- September 2, 2022
- Posted by: Amos Ekow Coffie
- Categories: Banking and Finance, Economics
The ongoing tight monetary policy of major central banks around the world, as well as domestic factors including scarcity of foreign exchange, widespread insecurity, and pre-election jitters, will lead to further decline in foreign capital importation into Nigeria, according to Comercio Partners Asset Management Limited, a Nigeria-based investment banking firm.
The Co-Managing Partner and Chief Executive Officer, Comercio Partners Asset Management, Tosin Oshunkoya, said this while commenting on the FCI into the country in the second quarter of 2022.
Data from the Central Bank of Nigeris shows that the FCI into the country rose by 12 per cent, year-on-year, to $3.11bn in the first half of the year, from $2.78bn in the same period of last year.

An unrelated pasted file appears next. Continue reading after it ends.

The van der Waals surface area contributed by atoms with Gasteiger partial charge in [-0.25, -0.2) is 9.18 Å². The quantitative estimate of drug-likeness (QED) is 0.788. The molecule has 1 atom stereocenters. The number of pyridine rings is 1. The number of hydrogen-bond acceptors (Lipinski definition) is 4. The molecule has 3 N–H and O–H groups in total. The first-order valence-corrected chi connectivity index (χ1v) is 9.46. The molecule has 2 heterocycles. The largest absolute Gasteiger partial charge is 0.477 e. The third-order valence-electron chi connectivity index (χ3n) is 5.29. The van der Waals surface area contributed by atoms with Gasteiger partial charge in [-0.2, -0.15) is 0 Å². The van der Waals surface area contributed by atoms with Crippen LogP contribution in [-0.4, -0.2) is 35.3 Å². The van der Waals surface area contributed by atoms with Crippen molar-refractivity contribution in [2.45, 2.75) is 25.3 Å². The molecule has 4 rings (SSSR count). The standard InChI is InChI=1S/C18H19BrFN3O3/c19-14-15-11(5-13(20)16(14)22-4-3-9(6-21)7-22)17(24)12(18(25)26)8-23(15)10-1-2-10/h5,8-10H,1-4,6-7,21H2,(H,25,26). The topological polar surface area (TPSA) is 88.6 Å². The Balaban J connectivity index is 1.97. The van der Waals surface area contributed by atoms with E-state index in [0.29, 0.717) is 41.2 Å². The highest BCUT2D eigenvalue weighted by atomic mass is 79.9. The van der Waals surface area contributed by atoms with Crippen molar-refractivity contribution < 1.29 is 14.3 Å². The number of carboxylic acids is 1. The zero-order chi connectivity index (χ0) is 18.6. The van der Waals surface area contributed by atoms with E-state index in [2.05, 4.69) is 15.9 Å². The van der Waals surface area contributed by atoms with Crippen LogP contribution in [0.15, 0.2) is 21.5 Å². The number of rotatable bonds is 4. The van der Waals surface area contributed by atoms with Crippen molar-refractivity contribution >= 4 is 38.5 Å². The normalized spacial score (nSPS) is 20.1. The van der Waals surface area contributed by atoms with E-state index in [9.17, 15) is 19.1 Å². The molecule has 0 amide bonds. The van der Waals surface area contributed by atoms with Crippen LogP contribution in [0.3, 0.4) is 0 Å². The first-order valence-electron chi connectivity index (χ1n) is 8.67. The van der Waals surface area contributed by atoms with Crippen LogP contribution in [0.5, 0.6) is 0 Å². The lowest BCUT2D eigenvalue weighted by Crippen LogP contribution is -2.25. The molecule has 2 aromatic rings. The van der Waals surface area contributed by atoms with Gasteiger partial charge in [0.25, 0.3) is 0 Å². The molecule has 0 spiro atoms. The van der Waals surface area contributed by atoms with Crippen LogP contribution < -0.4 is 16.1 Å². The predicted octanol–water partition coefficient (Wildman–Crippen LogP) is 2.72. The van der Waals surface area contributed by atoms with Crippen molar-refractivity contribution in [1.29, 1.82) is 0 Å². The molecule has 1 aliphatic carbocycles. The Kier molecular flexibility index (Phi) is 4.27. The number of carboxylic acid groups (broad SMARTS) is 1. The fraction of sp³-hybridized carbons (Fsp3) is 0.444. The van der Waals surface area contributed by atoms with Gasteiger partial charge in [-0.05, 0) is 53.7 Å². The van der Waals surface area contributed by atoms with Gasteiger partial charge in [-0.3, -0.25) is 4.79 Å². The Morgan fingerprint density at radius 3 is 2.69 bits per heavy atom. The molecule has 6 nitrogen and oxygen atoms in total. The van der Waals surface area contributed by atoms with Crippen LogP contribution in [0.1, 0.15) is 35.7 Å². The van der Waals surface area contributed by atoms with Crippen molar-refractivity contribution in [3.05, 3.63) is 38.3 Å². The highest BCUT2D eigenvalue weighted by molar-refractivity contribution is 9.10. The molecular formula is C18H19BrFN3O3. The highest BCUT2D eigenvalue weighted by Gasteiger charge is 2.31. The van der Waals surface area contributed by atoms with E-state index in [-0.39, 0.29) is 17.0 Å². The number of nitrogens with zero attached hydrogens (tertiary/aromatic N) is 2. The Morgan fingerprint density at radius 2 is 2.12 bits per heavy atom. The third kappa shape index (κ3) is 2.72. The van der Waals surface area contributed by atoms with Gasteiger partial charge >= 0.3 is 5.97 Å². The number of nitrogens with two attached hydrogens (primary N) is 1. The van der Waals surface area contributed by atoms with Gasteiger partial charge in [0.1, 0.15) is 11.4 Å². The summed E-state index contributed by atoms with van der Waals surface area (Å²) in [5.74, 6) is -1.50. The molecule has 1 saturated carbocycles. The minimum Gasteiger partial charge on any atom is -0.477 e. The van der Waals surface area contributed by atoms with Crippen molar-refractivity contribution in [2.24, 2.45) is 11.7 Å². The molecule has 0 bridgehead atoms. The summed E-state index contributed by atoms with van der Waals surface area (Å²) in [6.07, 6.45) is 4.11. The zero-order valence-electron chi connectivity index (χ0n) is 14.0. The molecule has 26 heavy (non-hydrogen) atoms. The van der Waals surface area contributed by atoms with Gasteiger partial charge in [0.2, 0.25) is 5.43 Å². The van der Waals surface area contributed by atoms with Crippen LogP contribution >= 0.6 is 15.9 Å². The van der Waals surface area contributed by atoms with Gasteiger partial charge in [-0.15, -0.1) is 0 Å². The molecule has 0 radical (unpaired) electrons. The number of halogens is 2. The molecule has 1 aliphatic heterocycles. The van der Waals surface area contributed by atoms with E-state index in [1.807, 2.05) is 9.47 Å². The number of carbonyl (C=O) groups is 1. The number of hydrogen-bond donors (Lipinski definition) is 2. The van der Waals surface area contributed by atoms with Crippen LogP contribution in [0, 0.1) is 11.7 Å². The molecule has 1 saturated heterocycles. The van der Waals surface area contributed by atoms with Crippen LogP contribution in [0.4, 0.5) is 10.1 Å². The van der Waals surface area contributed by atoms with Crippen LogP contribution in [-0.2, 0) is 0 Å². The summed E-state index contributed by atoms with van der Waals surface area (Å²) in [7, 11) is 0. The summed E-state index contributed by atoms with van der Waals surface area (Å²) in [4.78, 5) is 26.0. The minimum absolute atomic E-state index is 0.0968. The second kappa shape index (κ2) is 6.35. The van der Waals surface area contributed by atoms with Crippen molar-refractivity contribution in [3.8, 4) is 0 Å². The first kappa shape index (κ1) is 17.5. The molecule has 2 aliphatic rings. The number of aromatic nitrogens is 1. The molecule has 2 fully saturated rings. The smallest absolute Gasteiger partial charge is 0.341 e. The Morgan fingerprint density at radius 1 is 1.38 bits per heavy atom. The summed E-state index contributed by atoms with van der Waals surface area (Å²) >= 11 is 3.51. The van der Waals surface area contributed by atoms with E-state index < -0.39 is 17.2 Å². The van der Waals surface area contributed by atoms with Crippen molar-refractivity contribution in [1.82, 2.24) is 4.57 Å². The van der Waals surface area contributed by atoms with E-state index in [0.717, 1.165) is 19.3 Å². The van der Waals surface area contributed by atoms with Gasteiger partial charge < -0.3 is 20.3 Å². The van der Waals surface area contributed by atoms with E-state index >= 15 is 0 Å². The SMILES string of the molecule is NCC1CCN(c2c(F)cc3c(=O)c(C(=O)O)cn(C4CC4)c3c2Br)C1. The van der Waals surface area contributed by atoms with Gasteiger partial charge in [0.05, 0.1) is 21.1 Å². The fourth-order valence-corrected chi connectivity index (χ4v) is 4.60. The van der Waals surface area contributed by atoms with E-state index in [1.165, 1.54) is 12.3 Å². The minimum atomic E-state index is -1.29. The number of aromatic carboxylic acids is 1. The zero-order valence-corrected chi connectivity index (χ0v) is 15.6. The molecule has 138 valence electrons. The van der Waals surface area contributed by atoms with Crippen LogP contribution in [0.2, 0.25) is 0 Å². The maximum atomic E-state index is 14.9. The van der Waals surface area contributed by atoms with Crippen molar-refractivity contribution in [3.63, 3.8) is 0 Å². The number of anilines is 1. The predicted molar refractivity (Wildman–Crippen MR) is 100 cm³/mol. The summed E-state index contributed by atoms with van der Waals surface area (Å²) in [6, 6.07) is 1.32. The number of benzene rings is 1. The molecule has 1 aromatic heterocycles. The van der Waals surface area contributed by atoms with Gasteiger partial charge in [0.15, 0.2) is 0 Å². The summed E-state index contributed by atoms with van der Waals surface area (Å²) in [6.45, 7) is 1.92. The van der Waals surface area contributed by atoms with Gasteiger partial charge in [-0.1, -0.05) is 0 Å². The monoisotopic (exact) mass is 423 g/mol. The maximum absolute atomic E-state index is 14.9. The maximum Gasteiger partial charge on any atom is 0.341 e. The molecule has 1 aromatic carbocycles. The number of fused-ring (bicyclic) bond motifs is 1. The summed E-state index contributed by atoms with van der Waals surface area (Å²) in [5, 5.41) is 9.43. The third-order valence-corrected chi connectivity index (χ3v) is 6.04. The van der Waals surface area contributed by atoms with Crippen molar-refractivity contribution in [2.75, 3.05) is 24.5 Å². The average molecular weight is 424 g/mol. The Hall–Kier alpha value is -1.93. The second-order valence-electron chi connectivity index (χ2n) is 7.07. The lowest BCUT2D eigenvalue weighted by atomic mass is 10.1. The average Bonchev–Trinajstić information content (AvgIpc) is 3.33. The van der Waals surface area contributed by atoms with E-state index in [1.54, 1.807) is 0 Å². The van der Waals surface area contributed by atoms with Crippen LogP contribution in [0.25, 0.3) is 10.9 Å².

However, the FCI fell by 2.5 per cent, quarter-on-quarter, to $1.54bn in the second quarter of this year from $1.57bn in the first quarter of this year.
Oshunkoya described the YoY growth in FCI in H1’22 as a statistical phenomenon due to weak base, stressing that the focus should be on the QoQ decline which showed that foreign investors’ appetite for the Nigerian economy was dwindling.
Explaining the foreign and local factors responsible for this development, Oshunkoya said, “The ravaging trend of inflation across major developed economies has triggered hawkish policy responses such as interest rate hikes, which tend to spur capital repatriation from frontier economies such as Nigeria while discouraging foreign capital inflows into the local economy, particularly through foreign portfolio investments.
“Furthermore, the impact of global headwinds does not entirely absolve the local economy of blame, as persistent tightness in the currency market and unabated insecurity remained a fundamental threat to foreign investors in the review quarter.